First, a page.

28 November 2011 – The wheel has turned more than 100 years to an electric car comeback in Sydney. The City of Sydney’s connection with electric garbage trucks and vehicles dates back to the early 1900s.
“It’s hard to believe electric cars were so incredibly popular in the early 1900s but disappeared when petrol vehicles came along and people wanted to travel greater distances and were basically ignorant of the adverse impacts effect on the planet,” Sydney Lord Mayor Clover Moore said.
As the council prepares to tender for up to 12 new electric car charging stations to be installed next year across the city, the Lord Mayor commented:”in effect, we’re turning back the clock as electric cars make a comeback.”
The charge points will be in the Kings Cross parking station, Goulburn Street parking station and two street level car parks on Cope Street, Redfern and Wilson Street, Newtown.
“Electric cars are the way of the future and will help Council reduce carbon dioxide emissions from its vehicles by 20 per cent by 2014,” the Lord Mayor said.
“We’re already trialling two of the first production electric cars available in Australia, recharged by electricity from 240 solar panels on the roof of Sydney Town Hall.
“Council vehicles used for site inspections will be replaced with up to 50 zero emission electric cars over the next few years and we’re encouraging business and residents to do likewise.”
The City also has 49 hybrid cars, 20 diesel-electric hybrid trucks and 84 maintenance and garbage trucks fitted with environmentally-friendly exhaust systems and filters.
Australia’s first public electric vehicle charging station was installed in Derby Place, Glebe last year. It charges a plug-in Prius operated by GoGet car share, and is used by more than 500 residents and businesses in Glebe.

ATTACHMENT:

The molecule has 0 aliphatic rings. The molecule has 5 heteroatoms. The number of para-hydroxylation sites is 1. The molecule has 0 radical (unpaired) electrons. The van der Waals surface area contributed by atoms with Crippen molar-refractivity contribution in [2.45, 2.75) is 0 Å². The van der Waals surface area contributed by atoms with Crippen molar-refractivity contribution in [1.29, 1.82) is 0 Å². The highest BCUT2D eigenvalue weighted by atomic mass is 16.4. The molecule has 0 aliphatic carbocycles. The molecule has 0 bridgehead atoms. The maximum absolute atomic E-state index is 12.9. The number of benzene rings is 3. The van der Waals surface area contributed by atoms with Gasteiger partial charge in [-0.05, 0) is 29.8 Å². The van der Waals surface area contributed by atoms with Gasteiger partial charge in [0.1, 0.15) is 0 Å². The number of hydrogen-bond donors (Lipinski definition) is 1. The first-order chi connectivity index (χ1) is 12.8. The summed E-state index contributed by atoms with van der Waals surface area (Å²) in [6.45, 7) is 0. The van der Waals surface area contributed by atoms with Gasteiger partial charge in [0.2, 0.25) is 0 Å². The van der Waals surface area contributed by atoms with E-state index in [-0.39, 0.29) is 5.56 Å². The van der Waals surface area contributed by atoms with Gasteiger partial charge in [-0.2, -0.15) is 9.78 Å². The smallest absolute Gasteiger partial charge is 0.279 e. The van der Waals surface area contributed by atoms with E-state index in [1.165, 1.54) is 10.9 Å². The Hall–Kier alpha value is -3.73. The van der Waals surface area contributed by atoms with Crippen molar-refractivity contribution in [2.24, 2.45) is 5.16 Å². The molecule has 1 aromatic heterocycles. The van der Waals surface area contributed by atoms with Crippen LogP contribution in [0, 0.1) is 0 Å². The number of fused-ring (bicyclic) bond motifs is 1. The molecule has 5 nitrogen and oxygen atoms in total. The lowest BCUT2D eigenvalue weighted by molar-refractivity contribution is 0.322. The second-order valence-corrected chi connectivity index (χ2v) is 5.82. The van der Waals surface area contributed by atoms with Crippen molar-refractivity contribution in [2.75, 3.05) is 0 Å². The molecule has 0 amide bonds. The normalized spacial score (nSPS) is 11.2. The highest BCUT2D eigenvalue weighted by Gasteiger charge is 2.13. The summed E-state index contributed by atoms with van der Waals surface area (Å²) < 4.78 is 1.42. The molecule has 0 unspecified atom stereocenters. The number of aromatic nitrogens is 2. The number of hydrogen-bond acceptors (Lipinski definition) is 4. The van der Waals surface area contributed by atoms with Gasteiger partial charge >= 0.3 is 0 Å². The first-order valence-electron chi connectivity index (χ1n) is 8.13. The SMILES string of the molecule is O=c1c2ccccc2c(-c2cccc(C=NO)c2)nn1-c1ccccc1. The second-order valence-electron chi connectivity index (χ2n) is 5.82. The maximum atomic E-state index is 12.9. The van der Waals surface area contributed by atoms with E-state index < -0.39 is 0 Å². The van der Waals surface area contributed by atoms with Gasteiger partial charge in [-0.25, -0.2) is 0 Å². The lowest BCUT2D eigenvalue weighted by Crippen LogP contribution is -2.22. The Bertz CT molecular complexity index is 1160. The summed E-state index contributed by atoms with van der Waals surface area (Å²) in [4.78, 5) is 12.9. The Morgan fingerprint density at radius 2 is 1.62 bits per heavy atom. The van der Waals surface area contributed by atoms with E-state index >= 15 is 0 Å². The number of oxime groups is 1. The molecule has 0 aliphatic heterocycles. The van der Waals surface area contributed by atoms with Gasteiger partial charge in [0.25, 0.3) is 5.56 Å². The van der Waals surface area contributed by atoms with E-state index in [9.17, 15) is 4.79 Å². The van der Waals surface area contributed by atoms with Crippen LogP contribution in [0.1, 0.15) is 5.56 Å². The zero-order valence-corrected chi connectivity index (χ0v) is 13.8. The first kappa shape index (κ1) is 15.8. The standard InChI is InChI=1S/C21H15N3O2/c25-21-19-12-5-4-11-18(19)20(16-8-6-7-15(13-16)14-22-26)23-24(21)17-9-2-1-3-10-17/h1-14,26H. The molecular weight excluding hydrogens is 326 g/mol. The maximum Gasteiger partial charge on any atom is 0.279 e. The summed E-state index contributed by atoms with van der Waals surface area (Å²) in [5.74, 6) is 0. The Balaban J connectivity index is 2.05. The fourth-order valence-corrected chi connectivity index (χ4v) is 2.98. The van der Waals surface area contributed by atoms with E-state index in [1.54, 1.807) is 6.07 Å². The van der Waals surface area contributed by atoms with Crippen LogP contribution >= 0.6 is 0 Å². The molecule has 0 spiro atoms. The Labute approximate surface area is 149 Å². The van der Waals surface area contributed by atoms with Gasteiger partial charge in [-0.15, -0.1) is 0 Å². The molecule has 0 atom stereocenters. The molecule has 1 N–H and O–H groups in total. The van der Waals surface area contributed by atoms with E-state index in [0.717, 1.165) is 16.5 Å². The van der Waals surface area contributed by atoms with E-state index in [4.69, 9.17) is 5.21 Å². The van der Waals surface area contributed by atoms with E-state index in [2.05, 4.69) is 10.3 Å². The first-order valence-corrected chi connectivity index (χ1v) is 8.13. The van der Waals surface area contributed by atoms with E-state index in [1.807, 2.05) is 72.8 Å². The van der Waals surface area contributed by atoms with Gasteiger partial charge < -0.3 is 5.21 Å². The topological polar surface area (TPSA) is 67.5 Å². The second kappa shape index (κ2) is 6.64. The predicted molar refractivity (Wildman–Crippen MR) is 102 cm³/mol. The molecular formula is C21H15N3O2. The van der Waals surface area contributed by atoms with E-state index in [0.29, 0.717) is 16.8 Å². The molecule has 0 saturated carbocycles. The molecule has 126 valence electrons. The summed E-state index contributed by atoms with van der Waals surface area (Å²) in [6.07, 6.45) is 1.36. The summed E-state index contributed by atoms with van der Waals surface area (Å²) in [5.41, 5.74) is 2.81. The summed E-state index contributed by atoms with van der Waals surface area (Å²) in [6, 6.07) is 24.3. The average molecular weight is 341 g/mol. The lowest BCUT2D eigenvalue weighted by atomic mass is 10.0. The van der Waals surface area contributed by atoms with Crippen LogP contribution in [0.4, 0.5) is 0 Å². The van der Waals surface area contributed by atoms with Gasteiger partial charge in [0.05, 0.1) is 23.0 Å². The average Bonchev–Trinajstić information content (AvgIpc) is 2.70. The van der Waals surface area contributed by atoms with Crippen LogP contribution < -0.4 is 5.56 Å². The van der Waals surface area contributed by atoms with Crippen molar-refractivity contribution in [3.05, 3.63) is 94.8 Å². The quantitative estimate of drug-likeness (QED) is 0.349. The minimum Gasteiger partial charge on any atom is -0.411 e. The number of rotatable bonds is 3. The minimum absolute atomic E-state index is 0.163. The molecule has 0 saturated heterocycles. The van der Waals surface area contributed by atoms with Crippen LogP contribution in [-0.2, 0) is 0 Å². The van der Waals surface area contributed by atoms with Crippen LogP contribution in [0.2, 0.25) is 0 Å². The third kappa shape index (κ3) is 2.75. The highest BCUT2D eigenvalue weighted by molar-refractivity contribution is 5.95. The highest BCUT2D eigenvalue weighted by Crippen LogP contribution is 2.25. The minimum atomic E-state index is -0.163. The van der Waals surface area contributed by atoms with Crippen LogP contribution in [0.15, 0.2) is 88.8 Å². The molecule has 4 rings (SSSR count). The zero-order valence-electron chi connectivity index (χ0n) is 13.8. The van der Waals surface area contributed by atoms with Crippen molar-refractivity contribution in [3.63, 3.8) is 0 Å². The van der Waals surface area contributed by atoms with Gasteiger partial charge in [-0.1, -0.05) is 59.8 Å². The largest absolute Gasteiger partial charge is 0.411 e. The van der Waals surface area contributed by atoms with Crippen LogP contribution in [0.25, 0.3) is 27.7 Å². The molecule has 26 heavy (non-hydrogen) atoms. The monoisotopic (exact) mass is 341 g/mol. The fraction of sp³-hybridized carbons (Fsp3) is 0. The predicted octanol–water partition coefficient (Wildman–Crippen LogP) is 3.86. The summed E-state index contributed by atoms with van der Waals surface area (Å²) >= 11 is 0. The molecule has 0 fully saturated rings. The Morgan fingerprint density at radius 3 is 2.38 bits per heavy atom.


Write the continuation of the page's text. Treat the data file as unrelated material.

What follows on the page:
Electric vehicles create no polluting petrol fumes, less noise and, when powered by 100 per cent renewable energy, no greenhouse gas emissions. Electric vehicles already in Australia are capable of travelling for at least 100 kilometres per charge and can reach speeds of more than 100 kilometres an hour.
They don’t need oil or petrol and cost less than 15 per cent of the fuelling cost of a normal car. A small car running on petrol costs around $9.10 per 100 kilometres compared to an electric car cost of about $1.32 per 100 kilometres.
Motor manufacturers are tipping up to a third of global sales by 2020 will be electric and “green” cars.
The NSW Government recently committed to establishing a working party to consider urgently issuing a technical direction to reserve on-street parking bays for recharging stations, as requested by the Office of Environment and Heritage, Google, the City, NRMA and major property developers. The working party will also establish technical guidelines for councils.